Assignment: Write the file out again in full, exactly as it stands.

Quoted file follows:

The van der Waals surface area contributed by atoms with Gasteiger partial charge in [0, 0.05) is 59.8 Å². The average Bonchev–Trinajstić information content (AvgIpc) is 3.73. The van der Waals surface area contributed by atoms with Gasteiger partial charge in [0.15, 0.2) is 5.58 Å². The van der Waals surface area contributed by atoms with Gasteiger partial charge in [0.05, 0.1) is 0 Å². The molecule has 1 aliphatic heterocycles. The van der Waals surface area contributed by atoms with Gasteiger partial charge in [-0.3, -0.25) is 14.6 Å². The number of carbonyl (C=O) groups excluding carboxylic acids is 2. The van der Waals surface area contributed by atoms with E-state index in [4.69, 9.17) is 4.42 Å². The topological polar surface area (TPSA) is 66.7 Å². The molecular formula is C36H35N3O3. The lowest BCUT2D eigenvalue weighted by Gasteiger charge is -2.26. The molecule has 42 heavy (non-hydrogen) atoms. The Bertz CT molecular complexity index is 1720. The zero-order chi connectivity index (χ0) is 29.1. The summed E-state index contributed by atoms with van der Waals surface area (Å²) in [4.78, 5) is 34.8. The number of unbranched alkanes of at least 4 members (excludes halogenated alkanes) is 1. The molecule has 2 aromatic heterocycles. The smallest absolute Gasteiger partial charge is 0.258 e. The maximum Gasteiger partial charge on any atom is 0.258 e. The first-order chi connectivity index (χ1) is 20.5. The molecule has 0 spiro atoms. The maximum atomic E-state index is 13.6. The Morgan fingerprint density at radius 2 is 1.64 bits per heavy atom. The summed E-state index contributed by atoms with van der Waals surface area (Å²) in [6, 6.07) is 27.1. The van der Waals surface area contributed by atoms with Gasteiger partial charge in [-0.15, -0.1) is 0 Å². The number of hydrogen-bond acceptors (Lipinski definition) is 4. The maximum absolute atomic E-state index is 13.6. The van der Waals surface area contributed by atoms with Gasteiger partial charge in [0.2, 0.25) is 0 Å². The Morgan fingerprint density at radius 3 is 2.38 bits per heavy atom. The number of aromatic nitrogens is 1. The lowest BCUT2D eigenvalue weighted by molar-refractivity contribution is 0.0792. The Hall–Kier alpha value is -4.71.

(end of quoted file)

The van der Waals surface area contributed by atoms with Gasteiger partial charge in [0, 0.05) is 59.8 Å². The average Bonchev–Trinajstić information content (AvgIpc) is 3.73. The van der Waals surface area contributed by atoms with Gasteiger partial charge in [0.15, 0.2) is 5.58 Å². The van der Waals surface area contributed by atoms with Gasteiger partial charge in [0.05, 0.1) is 0 Å². The molecule has 1 aliphatic heterocycles. The van der Waals surface area contributed by atoms with Gasteiger partial charge in [-0.3, -0.25) is 14.6 Å². The number of carbonyl (C=O) groups excluding carboxylic acids is 2. The van der Waals surface area contributed by atoms with E-state index in [4.69, 9.17) is 4.42 Å². The topological polar surface area (TPSA) is 66.7 Å². The molecular formula is C36H35N3O3. The lowest BCUT2D eigenvalue weighted by Gasteiger charge is -2.26. The molecule has 42 heavy (non-hydrogen) atoms. The Bertz CT molecular complexity index is 1720. The zero-order chi connectivity index (χ0) is 29.1. The summed E-state index contributed by atoms with van der Waals surface area (Å²) in [4.78, 5) is 34.8. The number of unbranched alkanes of at least 4 members (excludes halogenated alkanes) is 1. The molecule has 2 aromatic heterocycles. The smallest absolute Gasteiger partial charge is 0.258 e. The maximum Gasteiger partial charge on any atom is 0.258 e. The first-order chi connectivity index (χ1) is 20.5. The molecule has 0 spiro atoms. The maximum atomic E-state index is 13.6. The Morgan fingerprint density at radius 2 is 1.64 bits per heavy atom. The summed E-state index contributed by atoms with van der Waals surface area (Å²) in [6, 6.07) is 27.1. The van der Waals surface area contributed by atoms with Gasteiger partial charge in [-0.15, -0.1) is 0 Å². The number of hydrogen-bond acceptors (Lipinski definition) is 4. The maximum absolute atomic E-state index is 13.6. The van der Waals surface area contributed by atoms with Gasteiger partial charge in [0.2, 0.25) is 0 Å². The Morgan fingerprint density at radius 3 is 2.38 bits per heavy atom. The number of aromatic nitrogens is 1. The lowest BCUT2D eigenvalue weighted by molar-refractivity contribution is 0.0792. The Hall–Kier alpha value is -4.71.